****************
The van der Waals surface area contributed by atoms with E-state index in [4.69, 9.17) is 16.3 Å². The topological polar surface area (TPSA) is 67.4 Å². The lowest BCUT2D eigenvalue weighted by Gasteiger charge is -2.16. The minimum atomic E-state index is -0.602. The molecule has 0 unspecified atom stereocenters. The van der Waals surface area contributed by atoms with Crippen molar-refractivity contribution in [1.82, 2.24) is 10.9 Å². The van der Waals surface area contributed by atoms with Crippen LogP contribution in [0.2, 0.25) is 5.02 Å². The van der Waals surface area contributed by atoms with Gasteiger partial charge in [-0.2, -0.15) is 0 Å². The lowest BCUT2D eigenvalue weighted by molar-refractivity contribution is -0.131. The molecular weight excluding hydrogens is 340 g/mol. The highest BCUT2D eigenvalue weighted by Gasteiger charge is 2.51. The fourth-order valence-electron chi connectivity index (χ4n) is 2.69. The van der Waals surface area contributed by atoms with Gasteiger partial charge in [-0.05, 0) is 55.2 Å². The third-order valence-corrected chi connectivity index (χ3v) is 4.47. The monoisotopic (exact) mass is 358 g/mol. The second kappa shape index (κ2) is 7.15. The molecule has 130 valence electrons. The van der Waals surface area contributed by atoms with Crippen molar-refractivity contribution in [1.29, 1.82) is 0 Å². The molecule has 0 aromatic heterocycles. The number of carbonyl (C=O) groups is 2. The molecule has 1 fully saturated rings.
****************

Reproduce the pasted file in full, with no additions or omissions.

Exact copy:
The van der Waals surface area contributed by atoms with E-state index in [4.69, 9.17) is 16.3 Å². The topological polar surface area (TPSA) is 67.4 Å². The lowest BCUT2D eigenvalue weighted by Gasteiger charge is -2.16. The minimum atomic E-state index is -0.602. The molecule has 0 unspecified atom stereocenters. The van der Waals surface area contributed by atoms with Crippen molar-refractivity contribution in [1.82, 2.24) is 10.9 Å². The van der Waals surface area contributed by atoms with Crippen LogP contribution in [0.2, 0.25) is 5.02 Å². The van der Waals surface area contributed by atoms with Gasteiger partial charge in [-0.2, -0.15) is 0 Å². The lowest BCUT2D eigenvalue weighted by molar-refractivity contribution is -0.131. The molecular weight excluding hydrogens is 340 g/mol. The highest BCUT2D eigenvalue weighted by Gasteiger charge is 2.51. The fourth-order valence-electron chi connectivity index (χ4n) is 2.69. The van der Waals surface area contributed by atoms with Gasteiger partial charge in [-0.05, 0) is 55.2 Å². The third-order valence-corrected chi connectivity index (χ3v) is 4.47. The monoisotopic (exact) mass is 358 g/mol. The second kappa shape index (κ2) is 7.15. The molecule has 130 valence electrons. The van der Waals surface area contributed by atoms with Crippen molar-refractivity contribution in [1.29, 1.82) is 0 Å². The molecule has 0 aromatic heterocycles. The number of carbonyl (C=O) groups is 2. The molecule has 1 fully saturated rings.